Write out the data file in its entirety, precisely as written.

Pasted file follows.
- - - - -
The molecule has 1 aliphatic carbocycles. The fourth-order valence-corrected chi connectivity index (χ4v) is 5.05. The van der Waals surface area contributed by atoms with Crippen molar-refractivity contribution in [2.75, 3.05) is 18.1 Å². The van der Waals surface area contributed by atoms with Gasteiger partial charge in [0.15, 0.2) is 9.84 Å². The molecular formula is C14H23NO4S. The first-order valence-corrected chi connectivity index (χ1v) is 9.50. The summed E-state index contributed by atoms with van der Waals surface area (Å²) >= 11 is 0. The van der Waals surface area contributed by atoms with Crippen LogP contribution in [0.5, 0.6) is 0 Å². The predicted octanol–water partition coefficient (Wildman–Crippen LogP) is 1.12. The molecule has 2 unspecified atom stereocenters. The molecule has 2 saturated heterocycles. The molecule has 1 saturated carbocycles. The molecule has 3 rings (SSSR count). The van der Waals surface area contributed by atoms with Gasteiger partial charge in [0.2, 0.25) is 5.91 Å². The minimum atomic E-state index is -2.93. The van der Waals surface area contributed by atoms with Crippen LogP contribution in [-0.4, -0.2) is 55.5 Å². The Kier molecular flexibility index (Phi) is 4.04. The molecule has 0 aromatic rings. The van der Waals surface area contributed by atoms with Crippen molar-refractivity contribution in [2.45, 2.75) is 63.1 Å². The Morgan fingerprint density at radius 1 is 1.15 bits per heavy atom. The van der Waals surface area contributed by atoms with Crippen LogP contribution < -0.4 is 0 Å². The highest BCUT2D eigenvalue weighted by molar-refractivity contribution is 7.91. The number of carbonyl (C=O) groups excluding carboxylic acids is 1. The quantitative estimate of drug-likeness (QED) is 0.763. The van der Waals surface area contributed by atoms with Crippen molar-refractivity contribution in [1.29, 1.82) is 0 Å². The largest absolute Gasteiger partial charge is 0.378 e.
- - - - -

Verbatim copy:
The molecule has 1 aliphatic carbocycles. The fourth-order valence-corrected chi connectivity index (χ4v) is 5.05. The van der Waals surface area contributed by atoms with Crippen molar-refractivity contribution in [2.75, 3.05) is 18.1 Å². The van der Waals surface area contributed by atoms with Gasteiger partial charge in [0.15, 0.2) is 9.84 Å². The molecular formula is C14H23NO4S. The first-order valence-corrected chi connectivity index (χ1v) is 9.50. The summed E-state index contributed by atoms with van der Waals surface area (Å²) >= 11 is 0. The van der Waals surface area contributed by atoms with Crippen LogP contribution in [0.5, 0.6) is 0 Å². The predicted octanol–water partition coefficient (Wildman–Crippen LogP) is 1.12. The molecule has 2 unspecified atom stereocenters. The molecule has 2 saturated heterocycles. The molecule has 1 saturated carbocycles. The molecule has 3 rings (SSSR count). The van der Waals surface area contributed by atoms with Gasteiger partial charge in [0.2, 0.25) is 5.91 Å². The minimum atomic E-state index is -2.93. The van der Waals surface area contributed by atoms with Crippen LogP contribution in [-0.4, -0.2) is 55.5 Å². The Kier molecular flexibility index (Phi) is 4.04. The molecule has 0 aromatic rings. The van der Waals surface area contributed by atoms with Crippen molar-refractivity contribution in [2.45, 2.75) is 63.1 Å². The Morgan fingerprint density at radius 1 is 1.15 bits per heavy atom. The van der Waals surface area contributed by atoms with Crippen LogP contribution < -0.4 is 0 Å². The highest BCUT2D eigenvalue weighted by molar-refractivity contribution is 7.91. The number of carbonyl (C=O) groups excluding carboxylic acids is 1. The quantitative estimate of drug-likeness (QED) is 0.763. The van der Waals surface area contributed by atoms with Crippen molar-refractivity contribution in [1.29, 1.82) is 0 Å². The largest absolute Gasteiger partial charge is 0.378 e.